McCollum and Brown were defended in their search for the truth by Center for Death Penalty Litigation.

Compensation,exoneration,judicial,justice,legislation,policy,prison,Prosecutorial misconduct,Science, , , , , , , , , ,


Two Men at the Mercy of the Courts

Henry Thompson — September 05, 2013 @ 8:00 AM — Comments (0)

In the news last week were two men who have both claimed to be innocent of the crimes for which they have been convicted for more than 35 years. The battle for justice is over for both of them, but for very different reasons. On August 28th, Anthony McKinney died while attempting to prove his innocence and regain his life.  On August 29th, Milton Scarborough was given back his life and released from prison after 36 years of denying his guilt.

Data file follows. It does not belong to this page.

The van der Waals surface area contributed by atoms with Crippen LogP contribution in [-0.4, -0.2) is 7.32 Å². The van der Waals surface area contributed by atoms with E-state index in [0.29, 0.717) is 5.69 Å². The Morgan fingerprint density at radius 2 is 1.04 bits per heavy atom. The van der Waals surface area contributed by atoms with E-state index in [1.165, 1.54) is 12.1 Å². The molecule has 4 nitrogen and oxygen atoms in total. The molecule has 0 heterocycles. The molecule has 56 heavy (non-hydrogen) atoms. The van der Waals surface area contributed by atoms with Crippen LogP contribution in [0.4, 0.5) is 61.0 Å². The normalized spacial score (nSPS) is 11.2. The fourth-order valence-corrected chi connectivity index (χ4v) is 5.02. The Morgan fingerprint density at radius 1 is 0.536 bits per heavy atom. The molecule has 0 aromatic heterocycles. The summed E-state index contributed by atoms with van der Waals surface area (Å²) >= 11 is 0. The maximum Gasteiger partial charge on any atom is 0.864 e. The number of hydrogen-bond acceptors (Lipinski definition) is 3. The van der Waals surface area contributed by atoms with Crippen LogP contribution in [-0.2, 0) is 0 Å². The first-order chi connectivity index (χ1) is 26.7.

On August 29th, 2013 Milton Scarborough, 73, of Pennsylvania, was released from prison for a murder he was convicted of in 1976. Scarborough was not found innocent and his conviction still stands as he was released through a deal made between him and the courts. Scarborough has been challenging his wrongful conviction case at the state and federal level, as well as denying his guilt for decades without success. Scarborough contends that with DNA testing he would be exonerated of his crime. A Pennsylvania Superior Court decision noted that the absence of Scarborough’s DNA at the crime scene does not ensure that he was not present at the crime. About a month after this decision was made to not fund DNA testing for Scarborough, however, Lycoming District Attorney Eric R. Linhardt announced that Scarborough would be released to his family. He will be monitored by the courts for the duration of his sentence as a condition of the agreement. If Scarborough would have won an appeal, to retry him would have been difficult and expensive for the state to pursue due to a lack of witnesses and valid testimonies.